Ebay is a platform for the resale of goods, second hand and new. As such, it is prone to claims that vendors are selling copyright, patent and trade mark infringing goods.

In Europe, the protections for platforms like eBay are less clear than the USA. The E-Commerce Directive has a particularly unclear provision for takedowns of allegedly infringing material of any kind.

VeRO programme

The EBay's VeRO[1] (Verified Rights Online) programme allows the owners of intellectual property rights and their authorized representatives to report listings that may infringe on those rights on Ebay's platform.

Under the programme's criteria, eBay will remove listings which include:

  • Unauthorized use of your content or photo in a listing description
  • Items that infringe on your intellectual property
  • Counterfeit or replica items

eBay permits the rightsholders to report listings rightsholders consider infringing their intellectual property, trademark or patent by submitting a Noticed of Claimed Infringement (pdf) (NOCI).

eBay do not require a proof or a court order to remove such listings, they operate the programme on

"a good faith belief that use of the material in the manner complained of above is not authorized by the Intellectual Property Owner, its agent, or the law".

The list of companies participating in the VeRO programme can be found here.

L'Oreal trademark claims

In 2009, L'Oreal brought a case against eBay in the UK regarding their liability for selling counterfeit L'Oreal products on their platform.

The UK court was to assess[2]:

  • Whether eBay was liable as a joint tortfeasor with individual sellers on eBay;
  • Whether eBay was liable for trade mark infringement by virtue of its purchase of advertising words consisting of L’Oréal trade marks, which appeared in sponsored links leading to infringing products;
  • Whether eBay had a “hosting” defence under the E-Commerce Directive (2000/31/EC). In essence, this defence protects internet service providers (ISPs) which act as mere hosts of information, provided that they have no actual knowledge of any illegal activity and that, on obtaining such knowledge, they act promptly to block access to the information in question (Article 14);
  • Whether an injunction could be granted against eBay under the Intellectual Property (IP) Rights Enforcement Directive (2004/48/EC) (the Enforcement Directive) (Article 11);
  • Whether L’Oréal could object to dealings in certain L’Oréal products, such as testers and unboxed products, supplied to the market for promotional purposes.

Justice Arnold in his judgment said that eBay was not jointly liable for the infringements of individual sellers posting on their website.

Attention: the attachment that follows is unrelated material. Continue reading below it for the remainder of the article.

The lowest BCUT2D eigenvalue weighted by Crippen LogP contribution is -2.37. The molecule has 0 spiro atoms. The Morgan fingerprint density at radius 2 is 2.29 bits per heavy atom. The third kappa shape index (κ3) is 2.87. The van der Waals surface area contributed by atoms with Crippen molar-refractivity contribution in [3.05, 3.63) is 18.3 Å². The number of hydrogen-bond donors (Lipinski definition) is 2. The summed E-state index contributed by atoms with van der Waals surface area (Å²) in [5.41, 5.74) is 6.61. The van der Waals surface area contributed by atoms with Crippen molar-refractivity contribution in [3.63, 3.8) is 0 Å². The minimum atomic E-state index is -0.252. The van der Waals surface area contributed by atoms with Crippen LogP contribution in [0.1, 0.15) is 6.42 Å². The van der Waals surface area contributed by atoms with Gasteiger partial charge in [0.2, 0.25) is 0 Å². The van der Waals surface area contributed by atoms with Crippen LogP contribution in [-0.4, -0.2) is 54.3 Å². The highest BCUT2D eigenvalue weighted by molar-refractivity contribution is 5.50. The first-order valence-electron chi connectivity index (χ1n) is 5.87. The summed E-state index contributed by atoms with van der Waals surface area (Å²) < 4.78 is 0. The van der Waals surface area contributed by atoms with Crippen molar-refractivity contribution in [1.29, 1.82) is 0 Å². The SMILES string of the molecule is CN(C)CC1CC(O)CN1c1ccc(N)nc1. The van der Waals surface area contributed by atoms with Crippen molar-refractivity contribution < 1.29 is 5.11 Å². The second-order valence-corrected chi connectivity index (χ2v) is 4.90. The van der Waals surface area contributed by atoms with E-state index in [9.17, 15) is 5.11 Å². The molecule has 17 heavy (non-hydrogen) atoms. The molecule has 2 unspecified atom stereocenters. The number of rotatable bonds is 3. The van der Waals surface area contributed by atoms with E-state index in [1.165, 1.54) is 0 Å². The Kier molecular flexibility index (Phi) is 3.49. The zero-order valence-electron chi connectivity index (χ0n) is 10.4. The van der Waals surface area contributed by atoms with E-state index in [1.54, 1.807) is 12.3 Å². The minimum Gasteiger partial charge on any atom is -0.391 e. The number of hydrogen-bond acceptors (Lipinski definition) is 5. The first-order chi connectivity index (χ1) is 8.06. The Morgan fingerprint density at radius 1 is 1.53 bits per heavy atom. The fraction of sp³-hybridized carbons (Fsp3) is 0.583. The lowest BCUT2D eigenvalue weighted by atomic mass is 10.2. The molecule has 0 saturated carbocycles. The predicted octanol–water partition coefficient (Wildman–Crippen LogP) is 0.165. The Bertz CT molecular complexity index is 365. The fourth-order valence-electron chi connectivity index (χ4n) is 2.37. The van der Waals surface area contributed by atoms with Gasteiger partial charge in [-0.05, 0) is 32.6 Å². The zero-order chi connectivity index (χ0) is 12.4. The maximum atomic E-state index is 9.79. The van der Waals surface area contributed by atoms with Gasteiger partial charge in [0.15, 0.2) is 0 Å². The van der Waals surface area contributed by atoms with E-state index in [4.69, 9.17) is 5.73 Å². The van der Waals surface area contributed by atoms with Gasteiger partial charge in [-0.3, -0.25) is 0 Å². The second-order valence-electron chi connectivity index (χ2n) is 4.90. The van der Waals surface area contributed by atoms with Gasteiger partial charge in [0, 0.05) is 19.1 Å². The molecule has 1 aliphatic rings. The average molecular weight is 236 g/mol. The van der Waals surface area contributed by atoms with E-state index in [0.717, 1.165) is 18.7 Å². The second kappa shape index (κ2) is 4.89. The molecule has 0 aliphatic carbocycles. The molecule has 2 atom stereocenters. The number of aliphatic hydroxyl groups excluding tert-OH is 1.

The case was later referred to the European Court of Justice (CJEU). The CJEU held that eBay could be injuncted as an intermediary and also in relation to past and futre infringements.

"The ECJ found that for an ISP to be denied entitlement to the Article 14 defence, it is sufficient for it to have been aware of circumstances on the basis of which a diligent economic operator should have identified the unlawful activity in question, and acted in accordance with Article 14(1)(b) (expeditious removal of such information from the site)."[3]

Epson patent claims

Epson have used the VeRO process to remove compatible ink cartridge products on the basis of a patent claim.

Epson was granted a patent[4] [5] for their ink cartridges on 15 July 2008 which relates to a printing material container containing a printing material and a board mounted on the printing material container. The patent also covers an arrangement of alignment points on the container.

The objective of the patents is to provide one or more short circuit detection terminals/contact portions which can be used by the printer to detect short circuits between these terminals/contact portions and the higher voltage terminals. The system prevents damage to cartridges.

Epson believes that third party/compatible cartridges infringe this patent if they are to provide cartridges which would work with their printers. The cartridges only work when their terminal arrangements correspond with the printer's terminal arrangements.

Epson conducted a seemingly random analysis of compatible cartridges sold on eBay and assessed that they infringe their patent. Following the assessment, they compelled eBay to remove corresponding listings.